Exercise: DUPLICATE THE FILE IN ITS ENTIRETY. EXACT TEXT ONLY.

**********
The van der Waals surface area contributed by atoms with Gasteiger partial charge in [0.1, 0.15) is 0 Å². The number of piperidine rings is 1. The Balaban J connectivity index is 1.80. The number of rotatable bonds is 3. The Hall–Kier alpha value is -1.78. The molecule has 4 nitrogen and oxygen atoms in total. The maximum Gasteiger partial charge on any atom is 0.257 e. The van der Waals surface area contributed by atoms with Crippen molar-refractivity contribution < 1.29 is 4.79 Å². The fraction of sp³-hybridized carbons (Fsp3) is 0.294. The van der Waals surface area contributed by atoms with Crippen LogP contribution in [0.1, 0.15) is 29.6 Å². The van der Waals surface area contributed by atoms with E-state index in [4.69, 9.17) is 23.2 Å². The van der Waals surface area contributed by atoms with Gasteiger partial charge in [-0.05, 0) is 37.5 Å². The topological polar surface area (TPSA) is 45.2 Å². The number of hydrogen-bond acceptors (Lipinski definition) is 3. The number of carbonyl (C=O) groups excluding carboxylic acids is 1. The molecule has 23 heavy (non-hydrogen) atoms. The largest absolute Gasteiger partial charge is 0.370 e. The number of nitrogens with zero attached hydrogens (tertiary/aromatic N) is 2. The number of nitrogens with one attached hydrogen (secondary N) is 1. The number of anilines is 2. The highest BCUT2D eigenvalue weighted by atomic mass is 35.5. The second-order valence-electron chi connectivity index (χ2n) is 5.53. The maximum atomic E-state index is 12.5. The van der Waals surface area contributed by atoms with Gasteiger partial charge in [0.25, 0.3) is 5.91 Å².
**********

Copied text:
The van der Waals surface area contributed by atoms with Gasteiger partial charge in [0.1, 0.15) is 0 Å². The number of piperidine rings is 1. The Balaban J connectivity index is 1.80. The number of rotatable bonds is 3. The Hall–Kier alpha value is -1.78. The molecule has 4 nitrogen and oxygen atoms in total. The maximum Gasteiger partial charge on any atom is 0.257 e. The van der Waals surface area contributed by atoms with Crippen molar-refractivity contribution < 1.29 is 4.79 Å². The fraction of sp³-hybridized carbons (Fsp3) is 0.294. The van der Waals surface area contributed by atoms with Crippen LogP contribution in [0.1, 0.15) is 29.6 Å². The van der Waals surface area contributed by atoms with E-state index in [4.69, 9.17) is 23.2 Å². The van der Waals surface area contributed by atoms with Gasteiger partial charge in [-0.05, 0) is 37.5 Å². The topological polar surface area (TPSA) is 45.2 Å². The number of hydrogen-bond acceptors (Lipinski definition) is 3. The number of carbonyl (C=O) groups excluding carboxylic acids is 1. The molecule has 23 heavy (non-hydrogen) atoms. The largest absolute Gasteiger partial charge is 0.370 e. The number of nitrogens with zero attached hydrogens (tertiary/aromatic N) is 2. The number of nitrogens with one attached hydrogen (secondary N) is 1. The number of anilines is 2. The highest BCUT2D eigenvalue weighted by atomic mass is 35.5. The second-order valence-electron chi connectivity index (χ2n) is 5.53. The maximum atomic E-state index is 12.5. The van der Waals surface area contributed by atoms with Gasteiger partial charge in [0.25, 0.3) is 5.91 Å².